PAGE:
MADISON, Wis. – Attorney General Brad Schimel, along with Milwaukee County Medical Examiner Dr. Brian Peterson and Milwaukee Police Chief Alfonso Morales, is warning citizens about the dangers of synthetic cannabinoid (“fake weed”) use, as Wisconsin has experienced two deaths in Milwaukee County in recent days, which may be linked to the use of synthetic cannabinoids. Photos of synthetic cannabinoid products found in Wisconsin are attached.
“I’m making an appeal to any retailers who are selling these dangerous synthetic cannabinoids and demanding you pull them off your shelves immediately,” said Attorney General Schimel. “While it is too early to attribute the two most recent deaths to synthetic cannabinoids, evidence at the scene and symptoms exhibited by the victims point to synthetic cannabinoids likely being involved. If, after our investigation concludes, we determine the source of the substances involved are synthetic cannabinoids, we will work to prosecute anyone involved in delivering these deadly drugs.”
The Wisconsin Department of Health Services released a warning on June 21, 2018, as use of synthetic cannabinoids resulted in more than a dozen Wisconsinites requiring hospitalization for severe bleeding.
The Centers for Disease Control and Prevention (CDC) has also issued warnings of severe bleeding and death related to the use of synthetic cannabinoids, as the cases have increased across the country. Illinois has had more than 160 cases and at least four deaths related to these drugs. The cases in Illinois were tested at a lab and found to be positive for Brodifacoum, which is a highly toxic chemical found in rat poison.
Although the exact cause of death has not been confirmed yet in the Milwaukee-area cases, the victims’ symptoms and initial law enforcement investigation indicate that the use of synthetic cannabinoids, laced with rat poison, resulted in the victims bleeding to death. An update will be provided after confirmation. Due to the high probability of a link between the two Milwaukee-area deaths and synthetic cannabinoids and the danger to public safety, law enforcement are issuing this urgent advisory today.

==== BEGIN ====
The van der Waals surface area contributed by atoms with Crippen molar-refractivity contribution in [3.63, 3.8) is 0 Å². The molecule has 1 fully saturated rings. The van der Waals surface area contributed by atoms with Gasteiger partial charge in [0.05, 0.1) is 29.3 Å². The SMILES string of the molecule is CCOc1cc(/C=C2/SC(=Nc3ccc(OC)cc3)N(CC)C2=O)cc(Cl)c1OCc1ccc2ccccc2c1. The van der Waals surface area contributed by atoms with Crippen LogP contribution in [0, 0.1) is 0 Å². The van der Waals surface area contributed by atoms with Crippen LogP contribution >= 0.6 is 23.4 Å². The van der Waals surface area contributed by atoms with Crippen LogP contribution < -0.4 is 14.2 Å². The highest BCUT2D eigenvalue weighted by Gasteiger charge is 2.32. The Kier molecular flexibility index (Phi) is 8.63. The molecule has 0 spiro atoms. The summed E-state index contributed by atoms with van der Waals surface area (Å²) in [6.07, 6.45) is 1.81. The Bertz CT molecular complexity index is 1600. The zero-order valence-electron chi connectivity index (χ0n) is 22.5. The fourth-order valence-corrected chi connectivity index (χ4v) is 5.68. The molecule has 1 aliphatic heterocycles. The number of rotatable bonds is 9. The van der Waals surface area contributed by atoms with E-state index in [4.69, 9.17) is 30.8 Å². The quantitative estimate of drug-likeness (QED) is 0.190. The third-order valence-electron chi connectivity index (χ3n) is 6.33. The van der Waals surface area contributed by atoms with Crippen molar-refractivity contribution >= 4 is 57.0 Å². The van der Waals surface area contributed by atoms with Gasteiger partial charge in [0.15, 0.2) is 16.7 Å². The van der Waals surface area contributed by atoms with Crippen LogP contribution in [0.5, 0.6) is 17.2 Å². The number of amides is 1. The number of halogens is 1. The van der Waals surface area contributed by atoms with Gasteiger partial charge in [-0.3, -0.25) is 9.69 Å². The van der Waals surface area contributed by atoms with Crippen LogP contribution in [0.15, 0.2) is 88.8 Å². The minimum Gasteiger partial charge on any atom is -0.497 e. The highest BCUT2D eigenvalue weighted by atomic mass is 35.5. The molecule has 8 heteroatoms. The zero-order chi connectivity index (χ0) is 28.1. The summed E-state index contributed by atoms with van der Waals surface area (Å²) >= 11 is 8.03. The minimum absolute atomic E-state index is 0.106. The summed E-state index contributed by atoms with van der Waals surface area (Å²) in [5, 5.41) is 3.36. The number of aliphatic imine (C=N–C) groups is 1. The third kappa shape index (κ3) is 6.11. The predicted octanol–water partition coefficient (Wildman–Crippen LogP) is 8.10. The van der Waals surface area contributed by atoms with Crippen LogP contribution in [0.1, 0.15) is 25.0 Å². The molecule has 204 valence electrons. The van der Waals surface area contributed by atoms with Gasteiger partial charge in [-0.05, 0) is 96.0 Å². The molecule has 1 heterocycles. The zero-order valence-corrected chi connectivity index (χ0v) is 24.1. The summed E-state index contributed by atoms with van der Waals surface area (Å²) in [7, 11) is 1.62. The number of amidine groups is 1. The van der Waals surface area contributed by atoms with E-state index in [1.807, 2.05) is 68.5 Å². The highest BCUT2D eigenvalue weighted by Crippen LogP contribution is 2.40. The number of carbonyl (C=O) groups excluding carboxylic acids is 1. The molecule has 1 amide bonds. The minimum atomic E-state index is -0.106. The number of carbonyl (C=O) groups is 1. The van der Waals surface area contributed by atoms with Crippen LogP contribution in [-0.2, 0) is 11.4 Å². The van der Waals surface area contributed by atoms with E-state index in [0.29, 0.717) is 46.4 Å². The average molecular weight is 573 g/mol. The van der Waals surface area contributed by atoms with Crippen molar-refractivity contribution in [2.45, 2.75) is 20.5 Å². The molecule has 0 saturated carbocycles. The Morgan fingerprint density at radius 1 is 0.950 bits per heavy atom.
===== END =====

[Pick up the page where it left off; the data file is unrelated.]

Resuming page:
DOJ and local law enforcement are urging anyone using synthetic cannabinoids to cease immediately and destroy them. If you or someone you know experiences unexpected and prolonged bruising or bleeding, particularly with minimal trauma (such as shaving or brushing teeth), contact the Wisconsin Poison Center for guidance at 1-800-222-1222 or www.wisconsinpoison.org.
Synthetic cannabinoids can be found across the U.S. in convenience stores, gas stations, drug paraphernalia shops, novelty stores, and online. If you see them being sold, please contact your local law enforcement agency for follow-up.
Persons or businesses who manufacture or sell synthetic cannabinoids may be subject to civil and/or criminal penalties and imprisonment. DOJ recently resolved two cases involving retailers involved in the sale of synthetic cannabinoids and has one case pending. In one of the cases, a synthetic cannabinoid retailer was subject to a judgment that bars the retailer from selling or assisting in the sale of synthetic cannabinoid substances and requires them to pay $1,283,000 in civil forfeitures, assessments, and costs.
People who have used these drugs and experience severe or unexplained bleeding or bruising should call 9-1-1 or have someone take them to an emergency department immediately. If you have used these products and are not bleeding, you should still see a health care provider, as Brodifacoum can accumulate and remain in your system for a long period of time, and could still cause bleeding.
Individuals who cannot stop using synthetic cannabinoids should seek help from substance abuse treatment programs.
Synthetic cannabinoid products are sold under various names including:
· Black Mamba
· Bling Blang Monkey
· Bombay Blue
· Cloud 9
· Fake Weed
· Kisha Cole
· Legal Weed
· Red, Blue, or Yellow Giant
· Scooby Snax
· Wet Lucy
· White Tiger
For more information on synthetic cannabinoids, please visit the CDC website.